vitamin E Period” is the lone Salinger narrative in which a character really achieves enlightenment. De Daumier-Smith leaps from the lowest cavity of desperation to light. He is blinded by the blaze of the Sun off a shop window “at the rate of 93 billion stat mis a second” ( Nine 164 ) . Unfortunately for him, he is non ready

To do the concluding spring and returns to his bogus universe and the all-American avocation of miss observation ( Dictionary 438 ) . & # 8220 ; Teddy, & # 8221 ; the last narrative in the aggregation, shows the province of head of a individual who is ready to go forth this universe buttocks. Teddy is emotionless, non portion of our universe, and can accept his journey to the following degree ( Dictionary 439 ) . Teddy is a true guru ; person Salinger wishes members of our society could accept and endeavor to be like. Teddy & # 8217 ; s last embodiment, nevertheless, is much like that of Seymour ( Dictionary 437 ) in that he & # 8220 ; met a lady, and & # 8230 ; kind of stopped chew overing & # 8221 ; ( Nine 188 ) . & # 8220 ; Uncle Wiggily in Connecticut & # 8221 ; is another narrative of the & # 8220 ; nice versus hypocrite universe & # 8221 ; ( Salinger 38 ) . The decease of Eloise & # 8217 ; s fellow, Walt Glass, due to a deficiency of cautiousness, shows the universe & # 8217 ; s indifference to adult male & # 8217 ; s definition of good and evil ( Salinger 42 ) . & # 8220 ; Things go incorrect because people do non take the problem to make them compensate & # 8221 ; ( Salinger 42 ) . Eloise & # 8217 ; s girl Ramona, like Raymond Ford of & # 8220 ; The Inverted Forest, & # 8221 ; shows that intelligent and originative people are normally handicapped in one manner or another. Attractive imbeciles do good in this superficial universe while the ugly masterminds are brushed aside and forced to retreat into themselves ( Salinger 43 ) . One of Salinger & # 8217 ; s most celebrated Nonconformists, Holden Caulfield in The Catcher in the Rye, is balanced on the & # 8220 ; brainsick drop & # 8221 ; of adolescence. He is in the center of childhood, which means good, artlessness, and love ; and maturity, which equals phoniness and a universe devoid of love ( Heiserman 497 ) . Holden tries to hang onto his childhood for every bit long as possible, but finally chooses the & # 8220 ; existent & # 8221 ; universe ( Dictionary 436 ) . Salinger & # 8217 ; s teenage supporter realizes that he must go responsible and fit into society ( Wiener 21 ) . Holden & # 8217 ; s dream of going a anchorite in a small cabin in the West foreshadows Salinger & # 8217 ; s abode in New England ( Dictionary 436 ) . Yet his dream besides symbolizes the old American dream of westbound enlargement and a new life. The solitariness which normally ensues after traveling to a farm in the Great Plains, nevertheless, hits Holden while still in New York City ( Wiener 24 ) . The Catcher in the Rye is another Salinger narrative covering with the aversion of society towards adolescent crises. As Gary A. Wiener points out, the narrative takes topographic point in & # 8220 ; December ( a perfect symbol for the unfeelingness and coldness of society in general ) & # 8221 ; ( n. pag. ) .One of the jobs posed for a unconformist creative person is whether he should be a sellout and delight the populace for easy money or base on balls it up and work for his ain interest ( Salinger 57 ) . This is the chief issue in & # 8220 ; The Varioni Brothers, & # 8221 ; the narrative in which the misfit hero foremost appeared ( Levine 498 ) . This was besides a job for Holden & # 8217 ; s older brother D.B. , who & # 8220 ; used to be merely a regular author & # 8221 ; ( Catcher 1 ) , but is now & # 8220 ; out in Hollywood, D.B. , being a cocotte & # 8221 ; ( Catcher 2 ) . Writing is the common method of communicating for Salinger & # 8217 ; s heroes. Joe Varioni is a author, Raymond Ford is a poet, and Seymour and Teddy maintain journals. Writing is a symbol of the creative person & # 8217 ; s honestness and creativeness, while the spoken word is non trusty ( Levine 499 ) . In the instance of Seymour, his brother Buddy as storyteller of Raise High the Roof Beam, Carpenters and Seymour: An Introduction, attempts to raise his dead brother through a thorough description of his life and doctrines. Salinger writes that we can & # 8217 ; t live without love. In Salinger & # 8217 ; s Hagiographas, merely kids and grownups influenced by kids are capable of loving ; those who can & # 8217 ; t love are cocottes and hypocrites ( Heiserman 497 ) . In & # 8220 ; The Long Debut of Lois Taggett & # 8221 ; and & # 8220 ; Once a Week Won & # 8217 ; t Kill you, & # 8221 ; characters spend a batch of clip at the films. These defeated Americans go to the films to avoid the duty of a mature life ( Salinger 50 ) . D.B. Caulfield writes screenplays for Hollywood, which Holden considers to be a sellout. Although he takes Sally Hayes to the theatre to see the Lunts, Holden says & # 8220 ; [ i ] degree Fahrenheit at that place & # 8217 ; s one thing [ he ] hate [ s ] , it & # 8217 ; s the films & # 8221 ; ( Catcher 2 ) . During Salinger & # 8217 ; s era it was hard to retain unity and remain alive ( Fifties 514 ) . The people of the 50s were driven to decease or privacy for non compromising their vision, such as Czech leader Jan Masaryk and Charles DeGaulle ( Fifties 516 ) . Salinger, popular during this period of conformance, wrote of people who, like Seymour Glass, refused to compromise with sordidness ( Fifties 515 ) . They would instead be destroyed by the universe ( Salinger 58 ) .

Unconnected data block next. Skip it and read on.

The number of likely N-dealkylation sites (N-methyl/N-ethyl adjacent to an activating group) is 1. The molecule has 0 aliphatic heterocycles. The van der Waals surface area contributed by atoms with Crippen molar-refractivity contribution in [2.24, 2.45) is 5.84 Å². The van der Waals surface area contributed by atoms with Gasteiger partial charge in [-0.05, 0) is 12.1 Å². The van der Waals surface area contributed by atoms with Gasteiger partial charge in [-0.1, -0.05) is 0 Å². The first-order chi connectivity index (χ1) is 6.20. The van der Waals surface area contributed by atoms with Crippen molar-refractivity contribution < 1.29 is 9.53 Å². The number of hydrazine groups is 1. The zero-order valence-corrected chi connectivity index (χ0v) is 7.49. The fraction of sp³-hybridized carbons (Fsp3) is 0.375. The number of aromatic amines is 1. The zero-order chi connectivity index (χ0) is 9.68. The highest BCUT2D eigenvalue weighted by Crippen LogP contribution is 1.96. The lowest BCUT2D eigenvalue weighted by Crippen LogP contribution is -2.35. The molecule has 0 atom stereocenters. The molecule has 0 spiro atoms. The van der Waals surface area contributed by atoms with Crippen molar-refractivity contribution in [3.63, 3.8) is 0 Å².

Salinger, J.D. The Catcher in the Rye. Boston: Little, Brown and Company, Inc. , 1945. Gallic, Warren. & # 8220 ; The Age of Salinger. & # 8221 ; The Fiftiess: Fiction, Poetry, Drama n.p. : Everett/Edwards, Inc. , 1970. Rpt. in Contemporary Literary Criticism, vol. 12. Detroit, MI. : Gale Research Company, 1980. _____ . & # 8220 ; J.D. Salinger. & # 8221 ; Dictionary of Literary Biography. 1978 erectile dysfunction. _____ . J.D. Salinger Boston: Twayne Publishers, 1963. Heiserman, Arthur and James E. Miller, Jr. & # 8220 ; J.D. Salinger: Some Crazy Cliff. & # 8221 ; Western Humanities Review Spring 1956, 129-37. Rpt. in Contemporary Literary Criticism, vol. 12. Detroit, MI. : Gale Research Company, 1980. Kermode, Frank. & # 8220 ; Fit Audience. & # 8221 ; The Spectator 30 May 1958, 705-06. Rpt. in Contemporary Literary Criticism, vol. 12. Detroit, MI. : Gale Research Company, 1980. Levine, Paul. & # 8220 ; J.D. Salinger: The Development of the Misfit Hero. & # 8221 ; Twentieth Century Literature October 1958, 92-9. Rpt. in Contemporary Literary Criticism, vol. 12. Detroit, MI. : Gale Research Company, 1980. _____ . Franny and Zooey. Boston: Little, Brown and Company, Inc. , 1955. _____ . Nine Stories. Boston: Little, Brown and Company, Inc. , 1948. _____ . Raise High the Roof Beam, Carpenters and Seymour: An Introduction. Boston: Little, Brown and Company, Inc. , 1955. Wiener, Gary A. & # 8220 ; From Huck to Holden to Bromden: The Nonconformist in One Flew Over the Cuckoo & # 8217 ; s Nest. & # 8221 ; Surveies in the Humanities vol. 7 no. 2, 1979, 21-6.

Post Author: admin